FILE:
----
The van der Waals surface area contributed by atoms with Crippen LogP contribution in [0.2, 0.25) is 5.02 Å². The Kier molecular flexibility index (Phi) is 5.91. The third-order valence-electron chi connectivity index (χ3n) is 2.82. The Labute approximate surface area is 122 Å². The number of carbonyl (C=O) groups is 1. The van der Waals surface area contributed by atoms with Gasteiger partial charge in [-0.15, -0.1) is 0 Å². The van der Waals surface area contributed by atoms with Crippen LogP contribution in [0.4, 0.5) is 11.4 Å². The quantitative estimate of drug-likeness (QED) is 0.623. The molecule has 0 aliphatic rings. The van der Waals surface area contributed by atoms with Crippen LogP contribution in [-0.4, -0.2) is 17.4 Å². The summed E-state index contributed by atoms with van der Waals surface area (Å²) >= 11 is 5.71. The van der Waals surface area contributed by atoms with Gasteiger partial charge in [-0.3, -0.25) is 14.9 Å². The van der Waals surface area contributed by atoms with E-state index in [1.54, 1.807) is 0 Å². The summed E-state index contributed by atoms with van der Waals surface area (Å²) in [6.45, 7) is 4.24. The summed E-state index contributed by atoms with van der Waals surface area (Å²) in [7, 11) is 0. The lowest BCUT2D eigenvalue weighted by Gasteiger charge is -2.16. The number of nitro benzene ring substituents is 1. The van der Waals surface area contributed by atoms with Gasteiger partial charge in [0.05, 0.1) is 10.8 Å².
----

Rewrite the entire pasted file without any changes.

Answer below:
The van der Waals surface area contributed by atoms with Crippen LogP contribution in [0.2, 0.25) is 5.02 Å². The Kier molecular flexibility index (Phi) is 5.91. The third-order valence-electron chi connectivity index (χ3n) is 2.82. The Labute approximate surface area is 122 Å². The number of carbonyl (C=O) groups is 1. The van der Waals surface area contributed by atoms with Gasteiger partial charge in [-0.15, -0.1) is 0 Å². The van der Waals surface area contributed by atoms with Crippen LogP contribution in [0.4, 0.5) is 11.4 Å². The quantitative estimate of drug-likeness (QED) is 0.623. The molecule has 0 aliphatic rings. The van der Waals surface area contributed by atoms with Crippen LogP contribution in [-0.4, -0.2) is 17.4 Å². The summed E-state index contributed by atoms with van der Waals surface area (Å²) >= 11 is 5.71. The van der Waals surface area contributed by atoms with Gasteiger partial charge in [-0.3, -0.25) is 14.9 Å². The van der Waals surface area contributed by atoms with E-state index in [1.54, 1.807) is 0 Å². The summed E-state index contributed by atoms with van der Waals surface area (Å²) in [6.45, 7) is 4.24. The summed E-state index contributed by atoms with van der Waals surface area (Å²) in [7, 11) is 0. The lowest BCUT2D eigenvalue weighted by Gasteiger charge is -2.16. The number of nitro benzene ring substituents is 1. The van der Waals surface area contributed by atoms with Gasteiger partial charge in [0.05, 0.1) is 10.8 Å².